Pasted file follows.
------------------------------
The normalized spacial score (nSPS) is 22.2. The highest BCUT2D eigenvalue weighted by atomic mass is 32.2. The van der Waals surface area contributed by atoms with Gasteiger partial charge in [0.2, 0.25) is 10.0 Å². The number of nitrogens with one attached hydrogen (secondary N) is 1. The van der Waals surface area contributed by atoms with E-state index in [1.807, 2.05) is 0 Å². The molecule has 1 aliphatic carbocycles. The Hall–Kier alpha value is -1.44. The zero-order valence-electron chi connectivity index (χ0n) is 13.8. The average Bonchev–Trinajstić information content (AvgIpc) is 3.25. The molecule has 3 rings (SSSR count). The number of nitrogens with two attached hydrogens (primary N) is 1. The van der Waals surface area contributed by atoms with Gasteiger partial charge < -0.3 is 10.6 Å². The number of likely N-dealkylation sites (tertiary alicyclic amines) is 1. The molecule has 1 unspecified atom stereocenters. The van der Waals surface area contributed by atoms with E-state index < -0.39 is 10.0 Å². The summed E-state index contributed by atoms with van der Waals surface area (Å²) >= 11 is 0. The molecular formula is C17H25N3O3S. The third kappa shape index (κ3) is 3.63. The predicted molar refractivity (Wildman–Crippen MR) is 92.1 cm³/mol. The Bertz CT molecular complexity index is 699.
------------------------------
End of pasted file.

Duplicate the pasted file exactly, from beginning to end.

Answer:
The normalized spacial score (nSPS) is 22.2. The highest BCUT2D eigenvalue weighted by atomic mass is 32.2. The van der Waals surface area contributed by atoms with Gasteiger partial charge in [0.2, 0.25) is 10.0 Å². The number of nitrogens with one attached hydrogen (secondary N) is 1. The van der Waals surface area contributed by atoms with E-state index in [1.807, 2.05) is 0 Å². The molecule has 1 aliphatic carbocycles. The Hall–Kier alpha value is -1.44. The zero-order valence-electron chi connectivity index (χ0n) is 13.8. The average Bonchev–Trinajstić information content (AvgIpc) is 3.25. The molecule has 3 rings (SSSR count). The number of nitrogens with two attached hydrogens (primary N) is 1. The van der Waals surface area contributed by atoms with Gasteiger partial charge < -0.3 is 10.6 Å². The number of likely N-dealkylation sites (tertiary alicyclic amines) is 1. The molecule has 1 unspecified atom stereocenters. The van der Waals surface area contributed by atoms with E-state index < -0.39 is 10.0 Å². The summed E-state index contributed by atoms with van der Waals surface area (Å²) >= 11 is 0. The molecular formula is C17H25N3O3S. The third kappa shape index (κ3) is 3.63. The predicted molar refractivity (Wildman–Crippen MR) is 92.1 cm³/mol. The Bertz CT molecular complexity index is 699.